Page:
Dr Nic

Extending _why’s Creature class

Many Rubist’s first explanation of metaprogramming is by why the lucky stiff (_why)’s Why’s (Poignant) Guide to Ruby, chapter 6, section 3.

You go on a dragon-hunting, adventure game using sexy Ruby syntax (a domain-specific language/DSL for adventure games?). Here is some sample syntax for defining a monster class:

 class Dragon < Creature
   life 1340     # tough scales
   strength 451  # bristling veins
   charisma 1020 # toothy smile
   weapon 939    # fire breath
 end

The life, strength, charisma and weapon class methods are generated by a traits class method called against the Creature class (read the chapter).

class Creature
  traits :life, :strength, :charisma, :weapon
end

Read this chapter section many times and admire the beauty of the idea (and amuse yourself with his writing style!).

But there is one small improvement that could be made: currently, after setting the trait methods (e.g. life 1340 sets the life trait to 1340), you cannot access the class's trait values directly via their original trait method. That is, you cannot call Dragon.life to retrieve the value 1340.

This is due to a limitation of the define_method method being used. The relevant code from _why's book is:

   def self.traits( *arr )
     # 2. Add a new class method to for each trait.
     arr.each do |a|
       metaclass.instance_eval do
         define_method( a ) do |val|
           @traits ||= {}
           @traits[a] = val
         end
       end
     end

The method creator define_method uses a block to define the generated method body. The parameters for the block (val in the example above) become the arguments of the method once its been added to the class. That is, if we call traits :life on our Creature class, then a class method will be generated that requires one argument - the value of the trait. That is, it will generate the following method:

class Creature
  def life(val)
    @traits ||= {}
    @traits[:life] = val
  end
end

Now, back to the problem. How do we support the syntax Dragon.life? To achieve this, the generated method would need to look like:

class Creature
  def life(val = nil)
    @traits ||= {}
    return @traits[:life] if not val
    @traits[:life] = val
  end
end

That is, we need a default value for our method argument. But... blocks don't allow parameters to have default values. We cannot do the following:

         define_method( a ) do |val = nil|
           @traits ||= {}
           return @traits[a] if not val
           @traits[a] = val
         end

A pity, yes.

So, we need to generate our methods differently. The solution is as follows:

      metaclass.class_eval <<-EOS
        def #{a}(val=nil)
          @traits ||= {}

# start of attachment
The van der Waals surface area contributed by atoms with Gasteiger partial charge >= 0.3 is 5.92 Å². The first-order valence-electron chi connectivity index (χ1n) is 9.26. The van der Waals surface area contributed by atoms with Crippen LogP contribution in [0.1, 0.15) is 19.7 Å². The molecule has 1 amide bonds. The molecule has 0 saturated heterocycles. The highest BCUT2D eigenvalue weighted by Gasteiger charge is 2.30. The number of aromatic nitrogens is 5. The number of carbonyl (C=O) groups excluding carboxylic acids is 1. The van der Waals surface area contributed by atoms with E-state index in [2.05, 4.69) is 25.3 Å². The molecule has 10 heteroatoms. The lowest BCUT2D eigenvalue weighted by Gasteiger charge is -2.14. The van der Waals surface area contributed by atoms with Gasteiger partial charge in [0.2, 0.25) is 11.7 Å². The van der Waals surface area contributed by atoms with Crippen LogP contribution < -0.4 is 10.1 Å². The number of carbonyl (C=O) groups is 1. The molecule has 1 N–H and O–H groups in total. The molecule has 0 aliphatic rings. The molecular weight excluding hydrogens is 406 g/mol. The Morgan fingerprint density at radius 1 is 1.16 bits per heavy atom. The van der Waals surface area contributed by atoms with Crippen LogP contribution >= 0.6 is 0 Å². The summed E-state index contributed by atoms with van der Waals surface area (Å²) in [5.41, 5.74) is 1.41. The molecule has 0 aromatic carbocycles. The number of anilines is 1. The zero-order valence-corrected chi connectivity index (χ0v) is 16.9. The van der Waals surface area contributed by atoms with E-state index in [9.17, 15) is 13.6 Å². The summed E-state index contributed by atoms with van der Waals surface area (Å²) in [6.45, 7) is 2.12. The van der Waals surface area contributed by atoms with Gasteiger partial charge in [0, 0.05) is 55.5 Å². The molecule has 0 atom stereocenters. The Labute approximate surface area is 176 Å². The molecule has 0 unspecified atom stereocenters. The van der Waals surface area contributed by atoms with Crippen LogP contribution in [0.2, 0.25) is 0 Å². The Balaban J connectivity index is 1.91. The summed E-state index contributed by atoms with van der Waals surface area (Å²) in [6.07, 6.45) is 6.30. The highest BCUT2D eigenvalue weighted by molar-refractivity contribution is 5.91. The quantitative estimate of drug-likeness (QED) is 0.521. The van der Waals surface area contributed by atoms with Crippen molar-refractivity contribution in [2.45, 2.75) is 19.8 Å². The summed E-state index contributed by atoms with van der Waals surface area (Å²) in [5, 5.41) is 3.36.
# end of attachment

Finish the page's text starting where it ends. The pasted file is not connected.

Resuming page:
return @traits[:#{a}] if not val
          @traits[:#{a}] = val
        end
      EOS

The eval methods allow a string to be passed to them. So, we shall pass it a string that defines a new method the old fashioned way: using the def method constructor. Thus it allows us to have default values for our arguments.

QED.

ALTERNATIVE from Chris @ Errtheblog.com

Use the splat! (*) to allow zero or more arguments. Pluck the first one off to represent the incoming argument or nil.

def self.traits( *arr )
  arr.each do |a|
    metaclass.instance_eval do
       define_method( a ) do |*val|
         val = val.first
         @traits ||= {}
         return @traits[a] if not val
         @traits[a] = val
       end
     end
  end
end

There are unanswered questions about its support for 2+ arguments (where we only need support for 0 or 1) that shall remain unanswered for the sake of this simple hack. But feel free to start throwing exceptions around if your users need protection from themselves.

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4 Responses to “Extending _why’s Creature class”

  1. Chris says:

    Hi Dr Nic. Nice write up. Just wanted to mention that it’s possible, but some would argue less clean, to do optional parameters with a define_method block. Splat the block, yeah.

    def self.traits( *arr )
    arr.each do |a|
    metaclass.instance_eval do
    define_method( a ) do |*val|
    val = val.first
    @traits ||= {}
    return @traits[a] if not val
    @traits[a] = val
    end
    end
    end

  2. Chris says:

    Hey, formatting.

  3. Dr Nic says:

    Bad formatting! I’ll add the example to the body where formatting is respected.

    I’m glad blocks can take splatted arguments. I don’t think I knew they could til now. Cool.

  4. [...] Even ruby has problems, or, How to hack optional parameters for blocks [...]